PC buyers are set to be the winners as Intel instigates price cuts to regain the market share it has lost to arch rival, Advanced Micro Devices (AMD).
Silicon Valley sources are saying that Intel's upcoming 1.7Ghz Pentium 4 will be selling for $350 by the end of April - the same price as AMD is getting for its top-of-the range 1.33Ghz Athlon. When Intel launched the 1.5Ghz Pentium 4 last November it charged $819.
On Sunday, Intel cut prices on all of its Pentium 4 chips by between 11 and 19 per cent, but a spokesman would not comment on the pricing of the 1.7Ghz chip.
Analysts say that as a result of the low processor prices, consumers in the US will be paying $2000 for a leading edge PC which has double the power it had six months ago.
Announcing its first-quarter financials on Tuesday, Intel said that the price cuts would hit its bottom line and that gross margins would fall to 49 per cent.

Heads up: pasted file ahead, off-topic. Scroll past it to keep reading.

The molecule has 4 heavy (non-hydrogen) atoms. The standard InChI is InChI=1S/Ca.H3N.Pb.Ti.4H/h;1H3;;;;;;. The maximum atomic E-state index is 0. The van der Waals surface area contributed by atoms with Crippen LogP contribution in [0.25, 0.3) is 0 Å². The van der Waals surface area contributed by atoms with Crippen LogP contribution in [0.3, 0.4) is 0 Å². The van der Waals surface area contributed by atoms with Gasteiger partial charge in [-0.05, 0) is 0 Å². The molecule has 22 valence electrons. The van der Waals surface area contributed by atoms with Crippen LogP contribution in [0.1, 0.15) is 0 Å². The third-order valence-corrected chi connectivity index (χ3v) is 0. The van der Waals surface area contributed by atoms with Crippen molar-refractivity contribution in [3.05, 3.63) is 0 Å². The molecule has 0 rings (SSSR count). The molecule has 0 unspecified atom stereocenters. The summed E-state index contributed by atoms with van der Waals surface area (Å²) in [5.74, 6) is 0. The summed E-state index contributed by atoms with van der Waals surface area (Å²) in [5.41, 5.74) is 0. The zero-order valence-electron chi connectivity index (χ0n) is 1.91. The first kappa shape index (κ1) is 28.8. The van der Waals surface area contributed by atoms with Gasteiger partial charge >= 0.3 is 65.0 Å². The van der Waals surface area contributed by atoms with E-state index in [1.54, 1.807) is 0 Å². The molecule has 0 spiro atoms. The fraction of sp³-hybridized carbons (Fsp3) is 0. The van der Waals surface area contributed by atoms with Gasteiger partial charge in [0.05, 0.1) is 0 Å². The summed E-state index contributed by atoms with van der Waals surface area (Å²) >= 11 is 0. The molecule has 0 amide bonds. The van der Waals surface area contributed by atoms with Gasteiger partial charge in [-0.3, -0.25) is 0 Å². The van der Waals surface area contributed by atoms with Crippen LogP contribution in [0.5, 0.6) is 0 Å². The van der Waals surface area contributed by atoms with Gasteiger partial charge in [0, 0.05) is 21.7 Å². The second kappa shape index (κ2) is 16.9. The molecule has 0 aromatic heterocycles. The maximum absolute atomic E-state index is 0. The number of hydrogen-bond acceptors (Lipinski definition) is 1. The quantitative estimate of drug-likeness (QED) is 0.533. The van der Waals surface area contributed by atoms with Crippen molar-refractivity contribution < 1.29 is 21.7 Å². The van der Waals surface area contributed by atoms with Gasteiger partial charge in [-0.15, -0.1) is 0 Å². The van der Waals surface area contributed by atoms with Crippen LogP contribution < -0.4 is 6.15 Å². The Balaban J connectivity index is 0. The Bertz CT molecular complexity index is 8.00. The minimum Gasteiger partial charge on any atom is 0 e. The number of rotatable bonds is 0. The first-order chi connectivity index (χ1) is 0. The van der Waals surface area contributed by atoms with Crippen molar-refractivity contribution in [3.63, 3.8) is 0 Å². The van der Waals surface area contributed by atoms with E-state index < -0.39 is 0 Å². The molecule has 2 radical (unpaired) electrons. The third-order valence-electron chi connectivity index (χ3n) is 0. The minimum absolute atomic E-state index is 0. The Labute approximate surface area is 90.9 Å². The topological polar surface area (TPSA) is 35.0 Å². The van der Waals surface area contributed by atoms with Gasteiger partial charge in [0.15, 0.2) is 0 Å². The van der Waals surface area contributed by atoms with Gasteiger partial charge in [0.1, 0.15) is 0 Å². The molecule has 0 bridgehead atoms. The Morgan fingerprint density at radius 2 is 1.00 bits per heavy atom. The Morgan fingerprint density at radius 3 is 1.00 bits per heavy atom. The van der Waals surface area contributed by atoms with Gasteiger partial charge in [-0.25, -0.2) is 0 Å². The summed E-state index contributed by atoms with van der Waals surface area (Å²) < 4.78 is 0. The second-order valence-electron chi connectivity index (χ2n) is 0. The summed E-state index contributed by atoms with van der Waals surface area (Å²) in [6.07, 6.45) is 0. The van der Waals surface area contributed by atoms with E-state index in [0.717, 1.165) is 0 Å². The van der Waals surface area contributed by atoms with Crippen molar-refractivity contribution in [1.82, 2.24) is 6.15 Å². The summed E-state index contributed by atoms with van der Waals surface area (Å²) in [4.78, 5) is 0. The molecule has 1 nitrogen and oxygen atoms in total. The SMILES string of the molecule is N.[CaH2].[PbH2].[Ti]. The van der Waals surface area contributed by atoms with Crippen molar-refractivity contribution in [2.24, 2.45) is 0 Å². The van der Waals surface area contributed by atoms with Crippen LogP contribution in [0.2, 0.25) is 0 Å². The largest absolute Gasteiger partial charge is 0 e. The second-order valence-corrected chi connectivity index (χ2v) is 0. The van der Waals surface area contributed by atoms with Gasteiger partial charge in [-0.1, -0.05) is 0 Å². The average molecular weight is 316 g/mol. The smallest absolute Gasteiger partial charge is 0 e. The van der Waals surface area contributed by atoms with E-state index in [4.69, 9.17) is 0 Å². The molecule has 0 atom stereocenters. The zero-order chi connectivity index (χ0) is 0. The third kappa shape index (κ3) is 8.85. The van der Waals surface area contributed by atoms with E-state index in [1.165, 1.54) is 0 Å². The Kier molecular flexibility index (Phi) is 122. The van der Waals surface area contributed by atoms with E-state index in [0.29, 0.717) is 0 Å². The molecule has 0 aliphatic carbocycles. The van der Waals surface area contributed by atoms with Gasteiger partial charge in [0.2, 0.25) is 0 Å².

Mark Edelstone, an analyst at Morgan Stanley Dean Witter, called the price cuts "unprecedented for a new product family".
"We have clearly seen price declines for products that have been mature, but in the 12 years I have covered Intel, I don't ever remember seeing price cuts that were this aggressive," he said. "This will adversely impact their earnings this year. They have decided to take the short-term pain and focus on the long-term gain."
AMD has been taking market share from Intel, which had 77.1 per cent of the PC processor market in the first quarter, down from 82.3 per cent a year ago. AMD gained market share, ending the quarter with 21.2 per cent up from 16.8 per cent a year ago.
Andy Bryant, Intel's chief financial officer, was surprisingly upbeat about the company's future prospects. "The chip business appears to have stabilised," he said, adding that he expects second-quarter revenues to be down by 20 per cent for last year at around $6.8bn, but that the second half of the year should be strong.
For the just completed first quarter, Intel reported a profit, before one-off charges, of $1.1bn, or 16 cents a share, down from last year's $2.7bn, or 39 cents a share. Sales fell 16 per cent to $6.68bn from $8bn.
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